This Article describes an affinity-based precipitation method for the rapid and nonchromatographic purification of bivalently active monoclonal antibodies by combining the selectivity of affinity chromatography with the simplicity of salt-induced precipitation. This procedure involves (i) precipitation of proteins heavier than immunoglobulins with ammonium sulfate; (ii) formation and selective precipitation of cyclic antibody complexes created by binding to trivalent haptens specific for the antibody; and (iii) membrane filtration of the solubilized antibody pellet to remove the trivalent hapten from the purified antibody. We applied this technique to the purification of two pharmaceutical antibodies, trastuzumab and rituximab, by synthesizing trivalent haptens specific for each antibody. Using this method, we were able to purify both antibodies from typical contaminants including CHO cell conditioned media, ascites fluid, DNA, and other antibodies with yields >85% and with >95% purity. The purified antibodies displayed native binding levels to cell lines expressing the target proteins demonstrating that the affinity-based precipitation method did not adversely affect the antibodies. The selectivity of the affinity-based precipitation method for bivalently active antibodies was established by purifying trastuzumab from a solution containing both active and chemically denatured trastuzumab. Prior to purification, the solutions displayed 20-76% reduction in binding activity, and after purification, native binding activity was restored, indicating that the purified product contained only bivalently active antibody. Taken together, the affinity-based precipitation method provides a rapid and straightforward process for the purification of antibodies with the potential to improve product quality while decreasing the purification costs at both the lab and the industrial scale.

  20. Synthetic polymer nanoparticles with antibody-like affinity for a hydrophilic peptide.

    PubMed

    Zeng, Zhiyang; Hoshino, Yu; Rodriguez, Andy; Yoo, Hoseong; Shea, Kenneth J

    2010-01-26

    Synthetic polymer nanoparticles with antibody-like affinity for a hydrophilic peptide have been prepared by inverse microemulsion polymerization. Peptide affinity was achieved in part by incorporating the target (imprint) peptide in the polymerization reaction mixture. Incorporation of the imprint peptide assists in the creation of complementary binding sites in the resulting polymer nanoparticle (NP). To orient the imprint peptide at the interface of the water and oil domains during polymerization, the peptide target was coupled with fatty acid chains of varying length. The peptide--NP binding affinities (ca. 90-900 nM) were quantitatively evaluated by a quartz crystal microbalance (QCM). The optimal chain length was established that created high affinity peptide binding sites on the surface of the nanoparticles. This method can be used for the preparation of nanosized synthetic polymers with antibody-like affinity for hydrophilic peptides and proteins ("plastic antibodies").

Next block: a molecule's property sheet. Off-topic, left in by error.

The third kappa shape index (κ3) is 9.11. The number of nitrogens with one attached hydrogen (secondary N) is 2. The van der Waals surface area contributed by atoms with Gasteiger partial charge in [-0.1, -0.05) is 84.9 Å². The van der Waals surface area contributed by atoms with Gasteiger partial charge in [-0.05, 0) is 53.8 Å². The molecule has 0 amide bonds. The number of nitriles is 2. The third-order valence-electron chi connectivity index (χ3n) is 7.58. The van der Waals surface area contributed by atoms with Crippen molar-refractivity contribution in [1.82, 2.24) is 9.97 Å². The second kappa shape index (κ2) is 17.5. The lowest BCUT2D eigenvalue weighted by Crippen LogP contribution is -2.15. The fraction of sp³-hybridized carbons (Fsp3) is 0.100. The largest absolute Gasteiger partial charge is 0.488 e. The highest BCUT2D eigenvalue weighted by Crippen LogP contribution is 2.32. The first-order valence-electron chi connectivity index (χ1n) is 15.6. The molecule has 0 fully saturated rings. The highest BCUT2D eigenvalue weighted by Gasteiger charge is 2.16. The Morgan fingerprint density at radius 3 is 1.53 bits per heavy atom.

1. A new method for the evaluation of antibody affinity based on serial dilutions of studied antibody-antigen mixture.

    PubMed

    Bobrovnik, S A

    2002-01-01

    A new method for the evaluation of the affinity of bivalent antibodies were suggested. This method is based on the previously published by the author the idea of using so-called coordinates of dilutions. It was shown that the suggested method allows to evaluate the affinity of antibodies with high accuracy using this simple approach. It is supposed that at some conditions the suggested method could have substantial advantages in comparison to the traditional methods. This method allows to analyze situations when antibodies are already in a mixture with antigen, for example in the bloodstream in the case of infections or autoimmune diseases. The method provides useful approach for the evaluation not only antibody affinity, but also the concentration of circulated antigen.